In recent months volatility has taken a breather on Wall Street, particularly in the last month, as stock market volatility has virtually come to a stand-still. Below is a chart showing the daily changing closes on the S&P 500 since the beginning of August. We see in the chart that except for a few days, since mid-summer, there has been almost no substantial variation in day to day changes. Over that time, the daily median change (up or down) has been an incredibly low .30%. The daily standard deviation over this time has been about .60%, equating to an annualized yearly standard deviation of about 9.5. According to data from Yahoo Finance and the CFA Institute, the daily volatility in this most recent three-month period is about 60% of average daily variation since 1950.
According to Crestmore Research, since 1950, there has been an average of about four days per month (a month averages about 21 trading days) in which the daily close in the U.S. stock market (as measured by the S&P 500 Index) from the previous day was up or down more than 1.0%. From the low volatility side of the spectrum, in the mid-1960s, there were multiple months in which the stock market did not change 1% from the prior day during the entire month. Conversely, in the not-too-distant past, as financial panic hit Wall Street, there were months where half of the days of the month saw 1% changes.
Looking at the last three months, in August there were no 1% changing days, in September there were five, and in October, there was just one. That’s a total of six 1% daily market changes in three months, or an average of just two per month. Daily intraday volatility has also been extremely low with just 14 of the 65 trading days experiencing a 1% range between high and low. In times of normal volatility, it is very common for the majority of days to have a greater than 1% trading range.
The next graph covers the same August to October period, but from 2008, on the eve of the financial panic. For comparison’s sake, I used the same volatility scale so that it is easily comparable to the 2016 version of the chart.
We see that even before the panic really took hold in the fall, volatility was already much higher than today. The volatility in both August and September of 2008 was more than three times that of their respective months in 2016. The high October 2008 volatility compared to the very low October volatility of this year, resulted in a volatility measure more than 13 times higher than today’s recent volatility. To put such daily changes in perspective, the October 15, 2008 one-day decline of 9.84% would be equivalent to nearly 1,800 points on the Dow Jones Industrial Average. The cumulative October 2 to October 10 decline of 2008 would equate to about a 4,800 point decline on the Dow Jones. Such a decline is a reminder of the potential levels of volatility that are always inherent in the market.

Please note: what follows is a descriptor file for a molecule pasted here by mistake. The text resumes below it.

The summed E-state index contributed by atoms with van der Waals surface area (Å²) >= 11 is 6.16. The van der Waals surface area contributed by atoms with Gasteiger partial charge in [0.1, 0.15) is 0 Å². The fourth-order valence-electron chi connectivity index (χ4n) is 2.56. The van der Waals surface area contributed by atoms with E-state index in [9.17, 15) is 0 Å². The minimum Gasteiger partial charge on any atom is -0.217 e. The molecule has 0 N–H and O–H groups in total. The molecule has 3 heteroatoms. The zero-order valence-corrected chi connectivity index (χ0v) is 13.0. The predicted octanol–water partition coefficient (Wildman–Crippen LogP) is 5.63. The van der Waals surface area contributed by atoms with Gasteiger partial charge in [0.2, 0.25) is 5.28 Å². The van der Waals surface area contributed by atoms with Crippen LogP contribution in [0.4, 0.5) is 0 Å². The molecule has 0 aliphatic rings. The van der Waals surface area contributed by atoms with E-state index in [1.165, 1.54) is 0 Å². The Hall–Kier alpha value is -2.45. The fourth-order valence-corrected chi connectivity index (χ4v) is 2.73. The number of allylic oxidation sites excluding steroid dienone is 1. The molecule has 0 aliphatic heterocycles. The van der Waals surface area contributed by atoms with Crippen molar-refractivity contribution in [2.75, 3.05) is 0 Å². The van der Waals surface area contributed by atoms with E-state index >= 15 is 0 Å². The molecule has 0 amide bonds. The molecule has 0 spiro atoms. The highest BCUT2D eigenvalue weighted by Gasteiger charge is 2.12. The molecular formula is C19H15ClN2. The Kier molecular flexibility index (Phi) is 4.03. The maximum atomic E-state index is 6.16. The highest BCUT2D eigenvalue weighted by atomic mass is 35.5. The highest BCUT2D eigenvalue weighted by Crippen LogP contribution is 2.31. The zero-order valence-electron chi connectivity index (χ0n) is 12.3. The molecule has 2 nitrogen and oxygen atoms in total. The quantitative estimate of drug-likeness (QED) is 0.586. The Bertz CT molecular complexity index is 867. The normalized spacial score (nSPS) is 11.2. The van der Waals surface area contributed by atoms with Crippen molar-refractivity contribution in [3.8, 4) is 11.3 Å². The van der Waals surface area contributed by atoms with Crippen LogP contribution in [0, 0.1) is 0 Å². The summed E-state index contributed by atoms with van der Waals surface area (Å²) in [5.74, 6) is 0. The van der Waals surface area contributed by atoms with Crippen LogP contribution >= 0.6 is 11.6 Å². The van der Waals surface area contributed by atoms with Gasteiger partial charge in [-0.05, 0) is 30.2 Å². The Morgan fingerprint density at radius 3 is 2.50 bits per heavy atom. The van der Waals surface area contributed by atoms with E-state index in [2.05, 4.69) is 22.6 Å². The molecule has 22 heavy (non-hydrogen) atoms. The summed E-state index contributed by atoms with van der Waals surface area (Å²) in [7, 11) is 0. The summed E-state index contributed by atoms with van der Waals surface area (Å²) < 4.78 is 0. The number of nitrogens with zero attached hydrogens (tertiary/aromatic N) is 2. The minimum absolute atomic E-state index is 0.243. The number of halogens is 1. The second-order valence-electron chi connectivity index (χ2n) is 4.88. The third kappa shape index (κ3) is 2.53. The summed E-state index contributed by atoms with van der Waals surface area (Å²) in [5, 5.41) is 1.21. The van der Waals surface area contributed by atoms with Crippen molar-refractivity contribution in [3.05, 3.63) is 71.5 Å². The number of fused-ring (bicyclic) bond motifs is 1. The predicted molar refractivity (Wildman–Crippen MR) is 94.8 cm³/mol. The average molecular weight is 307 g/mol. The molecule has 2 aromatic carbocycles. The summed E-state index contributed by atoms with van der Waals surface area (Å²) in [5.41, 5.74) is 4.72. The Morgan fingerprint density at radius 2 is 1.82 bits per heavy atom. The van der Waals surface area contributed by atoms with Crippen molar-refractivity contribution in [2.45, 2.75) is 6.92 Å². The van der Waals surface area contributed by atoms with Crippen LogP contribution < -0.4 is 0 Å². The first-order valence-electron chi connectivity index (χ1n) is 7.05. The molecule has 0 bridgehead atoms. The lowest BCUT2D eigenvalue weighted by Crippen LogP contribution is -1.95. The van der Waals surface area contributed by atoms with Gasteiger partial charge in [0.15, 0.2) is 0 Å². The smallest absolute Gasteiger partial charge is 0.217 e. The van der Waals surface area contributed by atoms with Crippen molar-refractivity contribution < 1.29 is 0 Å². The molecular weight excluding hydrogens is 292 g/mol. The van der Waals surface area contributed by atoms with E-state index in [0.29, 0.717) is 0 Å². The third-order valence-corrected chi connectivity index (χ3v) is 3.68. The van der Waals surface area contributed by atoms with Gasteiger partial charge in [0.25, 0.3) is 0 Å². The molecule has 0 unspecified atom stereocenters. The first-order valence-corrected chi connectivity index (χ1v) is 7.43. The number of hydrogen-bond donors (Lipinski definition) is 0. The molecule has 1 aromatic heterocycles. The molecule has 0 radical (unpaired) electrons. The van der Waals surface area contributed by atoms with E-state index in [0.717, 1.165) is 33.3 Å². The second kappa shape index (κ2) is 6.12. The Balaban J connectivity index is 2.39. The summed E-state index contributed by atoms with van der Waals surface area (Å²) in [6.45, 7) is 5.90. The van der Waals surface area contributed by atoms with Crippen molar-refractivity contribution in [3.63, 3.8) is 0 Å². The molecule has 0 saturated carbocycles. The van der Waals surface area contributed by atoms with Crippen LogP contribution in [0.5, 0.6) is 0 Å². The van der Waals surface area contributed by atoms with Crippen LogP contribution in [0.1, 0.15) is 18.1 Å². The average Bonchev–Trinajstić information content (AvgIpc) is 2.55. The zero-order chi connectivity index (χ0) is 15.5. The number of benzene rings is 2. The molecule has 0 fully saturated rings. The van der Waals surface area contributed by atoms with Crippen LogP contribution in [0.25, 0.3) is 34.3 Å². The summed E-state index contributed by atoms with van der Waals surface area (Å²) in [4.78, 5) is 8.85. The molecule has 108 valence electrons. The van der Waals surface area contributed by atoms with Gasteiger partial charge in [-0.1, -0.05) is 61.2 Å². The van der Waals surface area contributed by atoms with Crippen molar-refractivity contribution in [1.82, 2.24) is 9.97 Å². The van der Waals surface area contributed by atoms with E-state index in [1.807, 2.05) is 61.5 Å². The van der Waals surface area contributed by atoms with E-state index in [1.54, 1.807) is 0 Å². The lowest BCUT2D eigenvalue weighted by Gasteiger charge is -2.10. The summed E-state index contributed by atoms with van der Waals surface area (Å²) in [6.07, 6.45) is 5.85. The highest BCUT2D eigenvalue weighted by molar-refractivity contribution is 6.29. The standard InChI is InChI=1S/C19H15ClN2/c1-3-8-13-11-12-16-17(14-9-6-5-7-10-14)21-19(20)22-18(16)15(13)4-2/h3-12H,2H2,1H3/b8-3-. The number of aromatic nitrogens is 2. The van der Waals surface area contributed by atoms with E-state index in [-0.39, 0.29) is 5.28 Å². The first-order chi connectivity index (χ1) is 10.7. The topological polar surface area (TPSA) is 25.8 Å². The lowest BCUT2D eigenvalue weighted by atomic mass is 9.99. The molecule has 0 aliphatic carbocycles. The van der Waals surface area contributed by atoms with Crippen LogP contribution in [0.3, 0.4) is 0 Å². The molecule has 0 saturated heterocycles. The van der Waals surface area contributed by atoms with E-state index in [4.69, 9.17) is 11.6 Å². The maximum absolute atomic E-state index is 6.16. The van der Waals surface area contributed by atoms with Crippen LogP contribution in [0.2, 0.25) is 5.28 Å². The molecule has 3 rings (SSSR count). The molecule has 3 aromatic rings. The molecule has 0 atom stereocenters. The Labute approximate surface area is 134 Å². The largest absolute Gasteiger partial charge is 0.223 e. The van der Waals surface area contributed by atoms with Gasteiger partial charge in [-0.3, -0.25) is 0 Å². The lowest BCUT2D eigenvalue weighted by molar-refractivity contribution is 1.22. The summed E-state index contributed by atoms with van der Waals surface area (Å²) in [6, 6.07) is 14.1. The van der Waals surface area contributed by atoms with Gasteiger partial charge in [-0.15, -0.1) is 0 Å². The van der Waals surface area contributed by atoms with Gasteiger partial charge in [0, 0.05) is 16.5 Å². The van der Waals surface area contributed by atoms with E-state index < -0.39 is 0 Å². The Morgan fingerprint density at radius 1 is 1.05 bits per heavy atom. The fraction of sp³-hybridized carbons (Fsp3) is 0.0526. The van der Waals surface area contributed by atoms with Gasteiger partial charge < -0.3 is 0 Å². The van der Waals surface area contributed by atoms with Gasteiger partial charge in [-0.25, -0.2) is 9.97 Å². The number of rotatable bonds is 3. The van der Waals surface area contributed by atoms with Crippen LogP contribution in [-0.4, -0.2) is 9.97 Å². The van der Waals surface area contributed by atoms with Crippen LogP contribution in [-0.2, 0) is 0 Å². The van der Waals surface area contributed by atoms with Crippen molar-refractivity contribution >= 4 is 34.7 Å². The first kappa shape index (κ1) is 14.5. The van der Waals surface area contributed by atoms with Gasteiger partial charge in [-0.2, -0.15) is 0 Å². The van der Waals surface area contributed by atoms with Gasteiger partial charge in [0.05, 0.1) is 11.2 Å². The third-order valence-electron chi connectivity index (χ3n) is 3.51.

Looking at recent month-to-month (month-ending) volatility, we see much the same story: very low volatility. Below I’ve compared monthly changes over the last seven months to that of the same periods in 2008 and 2012. The difference in monthly volatility between 2008 closes (in blue) and those in 2016 (in green) is stark, with average monthly changes (up or down, absolute values) more than five times higher in 2008 compared to this year. And while much of 2008 was abnormally volatile, I also added 2012 (a year I chose at random from the six years in-between). We still see that monthly volatility during these months in 2012 averaged more than twice as high as in this year.
By the way, the longer-term period leading into the problems and volatility of 2008 was a time of low volatility, comparable to levels of this year. One market tendency is that bull markets are accompanied by declining and low volatility, followed by increasing volatility and subsequent market collapse. This was the case before the 1973 bear market, the 1987 crash, the 2000 collapse and the 2008 panic. Coupled with today’s historically high valuation - comparable to 2000 and 2008 – increasing volatility in the months ahead will likely be a sign that investors should buckle down for the possibility of a substantial market correction.
At the very least, today’s very low volatility will soon be reversed with more typical volatility. Or perhaps more likely, today’s low volatility might soon be replaced with higher-than-average volatility, such as existed in 2008. That’s because another market tendency is for the market to swing to extremes. Like about everything else in the stock market, volatility swings like a pendulum, ranging from cyclical periods of low volatility to periods of higher volatility.